Should I buy insulated doors?

Rising Energy Costs in these difficult times

If you pick a paper at the moment, it is hard to avoid reports of spiralling energy costs and the pressure that is putting on households.

As a result, it is now more important than ever to take steps to limit this impact on your own life. The obvious way to do this is to make sure that your home is as energy efficient as it can be, so that it requires less heat and electricity to function.

By using less gas and electricity you are obviously going to lower your energy bills in the short term, but also you can insulate yourself against future energy price increases.

Now, while the importance of insulating your floors, walls and roofs has been talked and written about a lot on TheGreenAge, we have neglected doors – but no longer!

Insulating Doors

Doors are pretty fundamental features of a home, not only do they need to provide protection from the elements and would-be intruders – they also need to be inviting enough to make a good first impression.

Fairly recently though, the role doors play in the energy efficiency of the thermal envelope of the home has become more highly appreciated. Just like walls or windows, they can be specifically targeted for improvement and in doing so can help bring down household energy bills.

New Guidelines for the Energy efficiency of Doors

Doors vary in heat loss just as much as different types of walls do. Therefore it is important to understand how much heat you may be losing through your door. In 2010, building regulations recognised the importance of doors within the energy efficiency framework and introduced a maximum u-value of 1.8W / m2K on all new door installations (you can learn more about u-values by clicking here).

Historically, older doors tended to be made of wood, which look great, but after years of exposure to the elements, tend to warp and crack and so don’t really fulfil their roles quite as well. A typical 65mm hardwood door like this would have a u-value of between 2.5 and 3, which is not very good for energy efficiency.

That is why, on new builds it is unusual to find a pure timber door, since it is almost impossible for the manufactures to get these to the required 1.8W / m2K u-value, even though their traditional appearance remains highly desirable.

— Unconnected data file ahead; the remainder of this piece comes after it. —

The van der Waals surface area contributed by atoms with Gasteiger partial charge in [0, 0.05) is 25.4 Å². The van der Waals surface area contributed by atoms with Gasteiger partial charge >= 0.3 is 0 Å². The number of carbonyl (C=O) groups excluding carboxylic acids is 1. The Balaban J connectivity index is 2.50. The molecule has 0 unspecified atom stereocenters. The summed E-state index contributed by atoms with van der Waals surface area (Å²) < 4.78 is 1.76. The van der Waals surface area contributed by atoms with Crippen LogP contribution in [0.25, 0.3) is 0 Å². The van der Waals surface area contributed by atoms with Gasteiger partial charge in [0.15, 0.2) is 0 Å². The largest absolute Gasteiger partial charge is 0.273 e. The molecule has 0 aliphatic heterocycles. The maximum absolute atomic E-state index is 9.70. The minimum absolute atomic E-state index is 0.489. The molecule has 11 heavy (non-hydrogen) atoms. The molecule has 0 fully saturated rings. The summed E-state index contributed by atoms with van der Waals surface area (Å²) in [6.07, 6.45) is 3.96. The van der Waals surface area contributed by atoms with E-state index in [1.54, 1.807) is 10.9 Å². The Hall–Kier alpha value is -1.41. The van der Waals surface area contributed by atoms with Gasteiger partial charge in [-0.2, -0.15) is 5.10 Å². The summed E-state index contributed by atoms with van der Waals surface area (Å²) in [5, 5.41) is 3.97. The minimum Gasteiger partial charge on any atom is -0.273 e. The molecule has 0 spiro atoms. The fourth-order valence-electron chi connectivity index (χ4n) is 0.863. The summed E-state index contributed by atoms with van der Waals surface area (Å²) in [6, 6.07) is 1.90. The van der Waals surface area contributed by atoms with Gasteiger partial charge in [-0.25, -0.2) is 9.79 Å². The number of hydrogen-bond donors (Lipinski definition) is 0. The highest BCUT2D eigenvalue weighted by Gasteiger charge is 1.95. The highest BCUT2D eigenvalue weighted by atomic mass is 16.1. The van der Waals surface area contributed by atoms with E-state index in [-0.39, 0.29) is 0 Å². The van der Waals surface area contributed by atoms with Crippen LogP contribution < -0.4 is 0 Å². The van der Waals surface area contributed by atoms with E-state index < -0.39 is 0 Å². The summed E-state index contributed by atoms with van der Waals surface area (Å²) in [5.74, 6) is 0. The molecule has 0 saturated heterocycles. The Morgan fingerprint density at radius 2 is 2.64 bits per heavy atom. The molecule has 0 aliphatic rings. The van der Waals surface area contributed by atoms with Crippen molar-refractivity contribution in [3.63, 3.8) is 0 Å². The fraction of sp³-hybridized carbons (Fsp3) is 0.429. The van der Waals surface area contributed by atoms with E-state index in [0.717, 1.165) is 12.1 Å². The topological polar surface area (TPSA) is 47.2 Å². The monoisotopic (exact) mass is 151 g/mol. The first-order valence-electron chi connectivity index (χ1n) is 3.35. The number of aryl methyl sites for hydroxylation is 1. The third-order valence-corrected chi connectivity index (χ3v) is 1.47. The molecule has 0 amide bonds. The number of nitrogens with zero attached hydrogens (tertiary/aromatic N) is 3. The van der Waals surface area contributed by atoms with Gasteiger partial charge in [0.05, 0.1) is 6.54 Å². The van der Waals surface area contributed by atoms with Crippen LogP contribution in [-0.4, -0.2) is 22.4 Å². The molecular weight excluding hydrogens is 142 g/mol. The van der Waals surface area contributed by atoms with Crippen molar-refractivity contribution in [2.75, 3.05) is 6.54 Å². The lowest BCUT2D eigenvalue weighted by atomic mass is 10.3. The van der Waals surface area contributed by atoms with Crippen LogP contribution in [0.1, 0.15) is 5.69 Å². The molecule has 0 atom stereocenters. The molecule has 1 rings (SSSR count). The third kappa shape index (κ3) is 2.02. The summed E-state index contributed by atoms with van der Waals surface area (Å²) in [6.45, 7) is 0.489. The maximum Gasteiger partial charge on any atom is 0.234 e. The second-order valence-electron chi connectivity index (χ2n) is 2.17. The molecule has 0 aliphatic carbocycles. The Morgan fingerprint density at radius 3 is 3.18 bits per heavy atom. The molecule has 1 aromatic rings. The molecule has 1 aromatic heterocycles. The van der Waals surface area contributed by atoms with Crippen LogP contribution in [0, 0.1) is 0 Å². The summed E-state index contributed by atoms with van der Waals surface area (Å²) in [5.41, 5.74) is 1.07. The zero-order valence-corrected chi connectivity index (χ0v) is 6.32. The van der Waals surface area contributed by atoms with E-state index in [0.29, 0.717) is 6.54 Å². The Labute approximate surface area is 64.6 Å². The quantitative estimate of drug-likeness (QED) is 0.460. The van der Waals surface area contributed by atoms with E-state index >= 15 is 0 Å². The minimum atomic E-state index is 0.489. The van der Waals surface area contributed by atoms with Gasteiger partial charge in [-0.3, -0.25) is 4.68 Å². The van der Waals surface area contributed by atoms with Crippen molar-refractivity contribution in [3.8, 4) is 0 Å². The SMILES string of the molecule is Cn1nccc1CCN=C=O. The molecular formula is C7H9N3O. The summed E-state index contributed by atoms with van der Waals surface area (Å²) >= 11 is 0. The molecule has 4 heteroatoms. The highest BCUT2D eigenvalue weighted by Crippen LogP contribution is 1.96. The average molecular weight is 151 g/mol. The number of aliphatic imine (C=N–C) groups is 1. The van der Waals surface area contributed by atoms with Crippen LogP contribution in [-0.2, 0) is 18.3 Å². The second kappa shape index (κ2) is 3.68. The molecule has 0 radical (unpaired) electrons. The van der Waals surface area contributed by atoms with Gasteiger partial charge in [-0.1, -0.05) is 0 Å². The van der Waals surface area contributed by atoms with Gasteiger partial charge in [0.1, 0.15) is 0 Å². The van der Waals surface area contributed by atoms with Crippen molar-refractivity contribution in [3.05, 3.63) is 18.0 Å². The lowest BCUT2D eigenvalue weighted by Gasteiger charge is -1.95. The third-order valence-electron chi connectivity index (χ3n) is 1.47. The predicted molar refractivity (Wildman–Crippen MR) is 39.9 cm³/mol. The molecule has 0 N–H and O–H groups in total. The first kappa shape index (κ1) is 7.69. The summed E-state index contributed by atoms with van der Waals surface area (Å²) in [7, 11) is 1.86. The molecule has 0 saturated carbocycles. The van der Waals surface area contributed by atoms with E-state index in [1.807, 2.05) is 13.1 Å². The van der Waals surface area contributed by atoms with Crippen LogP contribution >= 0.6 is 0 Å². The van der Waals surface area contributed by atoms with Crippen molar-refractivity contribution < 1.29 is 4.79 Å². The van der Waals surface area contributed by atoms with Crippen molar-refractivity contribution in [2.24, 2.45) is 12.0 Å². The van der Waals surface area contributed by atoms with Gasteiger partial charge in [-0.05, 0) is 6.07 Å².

Doors on new builds have to have a u-value of less than 1.8W / m2K

Some newer doors are made from uPVC, but these again suffer from the same flaws as wooden doors in that they are made from just one material – uPVC – so they too suffer after prolonged exposure to the elements.

What is a composite door?

Most doors that meet the new building regulations will be composite doors and these are relatively new to the market. To produce composite doors, different materials are used; each selected to provide a specific benefit.

Composite Door v2

Materials used in composite doors include PVC, wood, steel, aluminium, insulating foam and glass reinforced plastic (GRP), which come together to produce a door that is resistant to the elements, very strong and secure and very energy efficient. In addition, the exterior of the composite door normally consists of a wooden frame covered with the GRP, a material that doesn’t fade or crack over time – so they are specifically designed to look like traditional wooden doors, but are essentially maintenance free.

Now the major issue with insulated doors is cost – a regular door might cost you £100 or less (although as you might expect, the more you pay even for a regular door, the better the materials used and also probably the quality of the build, making it hardier to the elements and also hopefully more secure). However if you are looking to install a fully insulated composite door, you might need to spend upwards of £400 just to get even the most basic model.

To find out how much you could save by installing a new insulated composite door click on the next page.

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